I’ve been working this week on one of my favorite passages from the Old Testament, Proverbs 8. In this book of wisdom, a voice is given to wisdom itself. A voice that summons us to lives of discernment, prudence, humility, but also prosperity and power. Wisdom is the repudiation of the ugliest side of our nature: pride, arrogance, and perversity.
Buried in this chapter is this essential idea: even before the universe existed, there was the wisdom of God. ““The LORD brought me forth as the first of his works, before his deeds of old; I was appointed from eternity, from the beginning, before the world began” (vss. 22-23). And wisdom says: “I was the craftsman at his side” when the world was created.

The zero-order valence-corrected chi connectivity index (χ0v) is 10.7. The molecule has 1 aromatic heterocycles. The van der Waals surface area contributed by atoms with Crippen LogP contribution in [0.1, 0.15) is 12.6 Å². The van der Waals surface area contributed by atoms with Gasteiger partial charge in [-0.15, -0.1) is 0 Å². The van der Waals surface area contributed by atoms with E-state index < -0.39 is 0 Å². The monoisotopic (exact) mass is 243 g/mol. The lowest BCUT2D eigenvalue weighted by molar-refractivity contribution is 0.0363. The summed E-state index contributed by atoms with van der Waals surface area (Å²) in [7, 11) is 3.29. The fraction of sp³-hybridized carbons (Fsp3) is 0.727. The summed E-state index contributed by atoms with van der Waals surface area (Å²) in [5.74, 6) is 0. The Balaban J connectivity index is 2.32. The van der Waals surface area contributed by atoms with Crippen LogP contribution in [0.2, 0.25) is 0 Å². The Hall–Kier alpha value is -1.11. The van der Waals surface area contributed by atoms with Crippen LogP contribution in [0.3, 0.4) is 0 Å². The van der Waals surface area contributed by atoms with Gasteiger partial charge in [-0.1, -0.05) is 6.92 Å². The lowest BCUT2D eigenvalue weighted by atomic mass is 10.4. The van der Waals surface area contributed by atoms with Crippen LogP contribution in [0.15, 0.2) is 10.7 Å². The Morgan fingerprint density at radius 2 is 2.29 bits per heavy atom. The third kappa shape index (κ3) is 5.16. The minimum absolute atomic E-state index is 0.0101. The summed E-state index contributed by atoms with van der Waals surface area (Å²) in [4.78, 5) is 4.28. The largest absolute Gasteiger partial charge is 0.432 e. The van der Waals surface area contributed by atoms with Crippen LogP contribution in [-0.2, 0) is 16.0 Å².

What this means is that the created order of things bears the mark of the wisdom of God. As we know all too well the created order (most notably in human nature itself) has become fragmented, fractured, and twisted. Sometimes you look at the world and it is hard to find any wisdom. But behind all the layers of dirt and grime, deeper than all the cracks and fissures, is this Great Idea with which God created all things.
The motto of The Brook Network is “sharing ideas, pursuing wisdom” because we need to proactively work at finding the wisdom of God. We need the Great Idea God had when he created human beings in his image. That is our only hope for fulfillment, for marriages that work, for families that hold together, for daily work that is meaningful, for friendships that are satisfying. The wisdom of God is what a life of faith seeks to apprehend. It is what we are to be about. And we need wisdom in leadership. In the church, in our communities, in business.
How important is it that we pursue wisdom? Let wisdom speak the answer: “For whoever finds me finds life and receives favor from the LORD. But whoever fails to find me harms himself” (Prov. 8:35-36).